Southwestern Oklahoma State University (SWOSU) in Weatherford is set to receive the largest single donation in the history of the university.
Longtime SWOSU benefactors Jerry and Margaret Hodge of Amarillo have generously committed a record-breaking $5 million charitable gift.
The Hodge donation will enable SWOSU to take the next steps toward construction of a state-of-the-art facility dedicated to healthcare education and pharmacy, named in honor of the Hodges.
The gift will also establish a substantial new endowment benefitting students enrolled in the SWOSU College of Pharmacy.
Jerry Hodge, former chairman and chief executive officer of Maxor National Pharmacy Services Corporation, is a 1965 graduate of the SWOSU College of Pharmacy and a long-time supporter of the university. He was inducted into the SWOSU Distinguished Alumni Hall of Fame in 1979 and was honored by the SWOSU College of Pharmacy as Outstanding Alumnus in 2008.
SWOSU President Randy Beutler said the goal of the building project is to establish SWOSU as the center for rural health education in the region. An integral part of the center will be components of the College of Pharmacy and other health-related fields at SWOSU that will further the university’s mission of enhancing outreach efforts across western Oklahoma.
“We are extremely grateful and excited about the opportunities that this provides for SWOSU,” Beutler said. “This incredibly generous gift from Jerry and Margaret Hodge and the long-term, positive benefits it will provide to our students, faculty and programs is truly a watershed moment in the 120-year history of this institution.”
“I am deeply indebted to SWOSU and the College of Pharmacy,” Hodge said. “Without my pharmacy degree, I would not have been able to purchase Maxor in 1966, and Maxor would not have been able to contract with Johns Hopkins Hospital in Baltimore to run their out-patient pharmacies in 1991. It was at John Hopkins Hospital that I met Margaret, and we married in 1994. With her support and her medical background, Maxor began to grow nationally. So, now you understand why I feel so indebted to SWOSU and the School of Pharmacy. This gift is from the two of us.”
The Hodge donation will complement the $7 million in resources provided by the recently passed sales tax by the citizens of Weatherford with a focus on rural health sciences and education.
As SWOSU continues to expand its health sciences offerings, the Hodge donation will enable the university to proceed with planning for strategic partnerships with other higher education institutions. These partnerships could lead to SWOSU students having access to a Physician’s Assistant program and the possibility of a dual degree program through the SWOSU College of Pharmacy. This is a long-term goal and priority of SWOSU that will be powerfully and positively impacted by the Hodge gift.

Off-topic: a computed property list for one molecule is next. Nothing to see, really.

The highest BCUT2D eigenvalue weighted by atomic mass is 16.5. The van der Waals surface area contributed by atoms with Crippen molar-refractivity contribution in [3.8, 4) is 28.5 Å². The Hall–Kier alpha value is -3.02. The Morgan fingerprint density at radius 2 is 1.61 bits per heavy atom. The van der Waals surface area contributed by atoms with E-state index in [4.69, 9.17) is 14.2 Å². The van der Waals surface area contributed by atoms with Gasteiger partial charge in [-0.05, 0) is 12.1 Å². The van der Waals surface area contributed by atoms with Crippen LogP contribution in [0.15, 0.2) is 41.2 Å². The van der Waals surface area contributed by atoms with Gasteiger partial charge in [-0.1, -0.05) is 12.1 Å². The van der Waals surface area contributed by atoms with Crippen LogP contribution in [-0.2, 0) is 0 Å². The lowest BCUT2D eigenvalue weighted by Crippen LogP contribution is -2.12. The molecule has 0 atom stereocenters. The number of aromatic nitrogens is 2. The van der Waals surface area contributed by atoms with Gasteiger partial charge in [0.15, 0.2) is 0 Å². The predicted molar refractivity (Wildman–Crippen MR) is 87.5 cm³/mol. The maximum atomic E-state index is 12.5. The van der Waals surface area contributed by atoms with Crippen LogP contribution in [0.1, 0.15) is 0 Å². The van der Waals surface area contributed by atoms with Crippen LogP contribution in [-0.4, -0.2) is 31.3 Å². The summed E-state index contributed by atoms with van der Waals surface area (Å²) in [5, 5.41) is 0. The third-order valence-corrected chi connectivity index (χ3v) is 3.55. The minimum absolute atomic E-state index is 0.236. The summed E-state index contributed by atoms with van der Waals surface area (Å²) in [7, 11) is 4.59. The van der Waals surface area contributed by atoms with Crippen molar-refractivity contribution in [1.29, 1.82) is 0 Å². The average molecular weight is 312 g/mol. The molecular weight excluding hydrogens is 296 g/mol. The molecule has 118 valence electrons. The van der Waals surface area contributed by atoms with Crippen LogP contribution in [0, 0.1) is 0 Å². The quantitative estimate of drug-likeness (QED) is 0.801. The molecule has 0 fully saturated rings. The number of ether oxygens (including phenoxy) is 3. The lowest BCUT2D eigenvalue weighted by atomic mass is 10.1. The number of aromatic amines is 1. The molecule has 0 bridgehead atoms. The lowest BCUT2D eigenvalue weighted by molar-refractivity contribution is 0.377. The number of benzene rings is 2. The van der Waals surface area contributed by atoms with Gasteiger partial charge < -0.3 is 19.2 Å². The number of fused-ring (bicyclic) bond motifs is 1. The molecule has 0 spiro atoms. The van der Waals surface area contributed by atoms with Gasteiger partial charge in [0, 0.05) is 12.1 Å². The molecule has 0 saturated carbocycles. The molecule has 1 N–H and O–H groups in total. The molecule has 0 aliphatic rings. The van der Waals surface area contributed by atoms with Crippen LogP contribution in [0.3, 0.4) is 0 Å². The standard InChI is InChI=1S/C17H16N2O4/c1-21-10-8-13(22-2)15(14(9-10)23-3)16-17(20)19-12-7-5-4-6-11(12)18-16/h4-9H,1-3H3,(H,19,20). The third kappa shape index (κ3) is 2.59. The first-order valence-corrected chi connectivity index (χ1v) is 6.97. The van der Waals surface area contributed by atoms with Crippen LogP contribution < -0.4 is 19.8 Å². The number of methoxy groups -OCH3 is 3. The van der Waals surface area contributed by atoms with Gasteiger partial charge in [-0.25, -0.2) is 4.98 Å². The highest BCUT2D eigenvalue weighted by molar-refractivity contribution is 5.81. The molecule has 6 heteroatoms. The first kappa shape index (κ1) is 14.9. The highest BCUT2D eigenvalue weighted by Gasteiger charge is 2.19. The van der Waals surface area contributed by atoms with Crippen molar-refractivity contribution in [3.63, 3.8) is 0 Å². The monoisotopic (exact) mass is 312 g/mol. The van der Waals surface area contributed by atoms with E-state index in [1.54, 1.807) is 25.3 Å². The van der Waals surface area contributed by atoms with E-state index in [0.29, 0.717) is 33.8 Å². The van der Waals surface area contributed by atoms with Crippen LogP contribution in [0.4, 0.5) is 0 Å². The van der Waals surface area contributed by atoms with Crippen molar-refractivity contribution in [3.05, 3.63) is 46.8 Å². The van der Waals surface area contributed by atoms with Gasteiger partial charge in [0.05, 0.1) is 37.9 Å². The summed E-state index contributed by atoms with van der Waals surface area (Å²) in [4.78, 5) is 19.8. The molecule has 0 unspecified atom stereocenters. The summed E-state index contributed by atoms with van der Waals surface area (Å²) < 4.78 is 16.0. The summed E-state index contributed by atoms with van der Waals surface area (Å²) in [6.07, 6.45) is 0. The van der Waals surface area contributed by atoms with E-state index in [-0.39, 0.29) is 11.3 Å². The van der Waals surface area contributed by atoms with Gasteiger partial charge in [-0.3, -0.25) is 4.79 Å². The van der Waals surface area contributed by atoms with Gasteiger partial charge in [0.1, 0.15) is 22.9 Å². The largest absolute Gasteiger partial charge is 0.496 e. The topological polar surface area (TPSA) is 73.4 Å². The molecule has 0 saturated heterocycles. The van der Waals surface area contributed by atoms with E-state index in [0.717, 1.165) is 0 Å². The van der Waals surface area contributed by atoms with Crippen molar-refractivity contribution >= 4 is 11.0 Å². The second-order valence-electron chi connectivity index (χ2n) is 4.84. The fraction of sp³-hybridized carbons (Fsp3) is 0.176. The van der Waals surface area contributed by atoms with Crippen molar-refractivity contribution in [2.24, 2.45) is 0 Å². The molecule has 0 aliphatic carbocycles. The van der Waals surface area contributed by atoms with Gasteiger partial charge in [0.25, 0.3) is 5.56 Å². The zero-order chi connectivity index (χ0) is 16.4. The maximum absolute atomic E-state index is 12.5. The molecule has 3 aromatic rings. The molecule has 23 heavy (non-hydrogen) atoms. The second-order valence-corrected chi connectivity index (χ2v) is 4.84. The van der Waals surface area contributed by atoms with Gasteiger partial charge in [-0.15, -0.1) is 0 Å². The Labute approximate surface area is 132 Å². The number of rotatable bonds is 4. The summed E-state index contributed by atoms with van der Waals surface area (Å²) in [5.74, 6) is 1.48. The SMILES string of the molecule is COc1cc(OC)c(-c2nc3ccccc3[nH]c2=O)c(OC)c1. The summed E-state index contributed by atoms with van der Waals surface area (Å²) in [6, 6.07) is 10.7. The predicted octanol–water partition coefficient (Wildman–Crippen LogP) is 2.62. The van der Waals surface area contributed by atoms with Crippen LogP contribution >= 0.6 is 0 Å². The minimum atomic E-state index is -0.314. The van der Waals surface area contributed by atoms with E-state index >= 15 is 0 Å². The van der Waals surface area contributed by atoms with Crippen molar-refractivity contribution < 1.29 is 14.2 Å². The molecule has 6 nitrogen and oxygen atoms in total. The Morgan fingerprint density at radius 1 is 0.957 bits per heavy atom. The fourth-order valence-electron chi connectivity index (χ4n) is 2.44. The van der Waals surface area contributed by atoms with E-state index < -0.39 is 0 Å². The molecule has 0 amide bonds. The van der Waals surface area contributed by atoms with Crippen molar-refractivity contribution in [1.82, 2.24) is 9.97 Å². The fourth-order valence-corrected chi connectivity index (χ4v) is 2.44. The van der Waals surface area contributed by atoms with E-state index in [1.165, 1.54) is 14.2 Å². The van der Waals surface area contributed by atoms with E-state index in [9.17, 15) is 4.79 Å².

The endowment component of the donation is $500,000 and the Pharmacy Foundation will honor the endowment by raising equal amounts of the matching funds. SWOSU has committed to working on matching that portion of the gift, according to Beutler. The Hodge gift and related endowments will be collaboratively stewarded by SWOSU’s long-time institutionally-related charities—the Southwestern Pharmacy Alumni Foundation, Inc., (SPAF) and the SWOSU Foundation, Inc. (SWOSUF). The two Foundations will partner in raising matching funds to help further the ability of the Hodge gift to provide financial assistance to SWOSU College of Pharmacy students.
In 2005, the Jerry and Margaret Hodge Endowed Scholarship was established at SWOSU. Since its inception, the fund has provided a total of $60,000 in scholarship awards to 52 pharmacy students.
Hodge was born in Carnegie and attended a two-room country school outside of Mountain View through the eighth grade before moving to Amarillo, where he graduated in 1960 from Tascosa High School.
Following his graduation from SWOSU, he purchased Maxor Drug Company, Inc., in Amarillo and transformed it from a small community drugstore into Maxor National Pharmacy Services Corporation, a company that at one time employed nearly 500 people in Amarillo and more than 660 people nationwide. Hodge served as Maxor’s chairman and chief executive officer until he retired in 2016.
He served on the Texas State Board of Pharmacy from 1981 to 1987, including a stint as president from 1984 to 1985. He is a past president of the Texas Panhandle Pharmaceutical Association and was a charter member of the American Society of Consulting Pharmacists.
In 1973, Hodge was first elected to the Amarillo City Commission at the age of 30. After serving two 2-year terms as City Commissioner, at the age of 34, he was elected the youngest mayor in Amarillo history, serving two terms.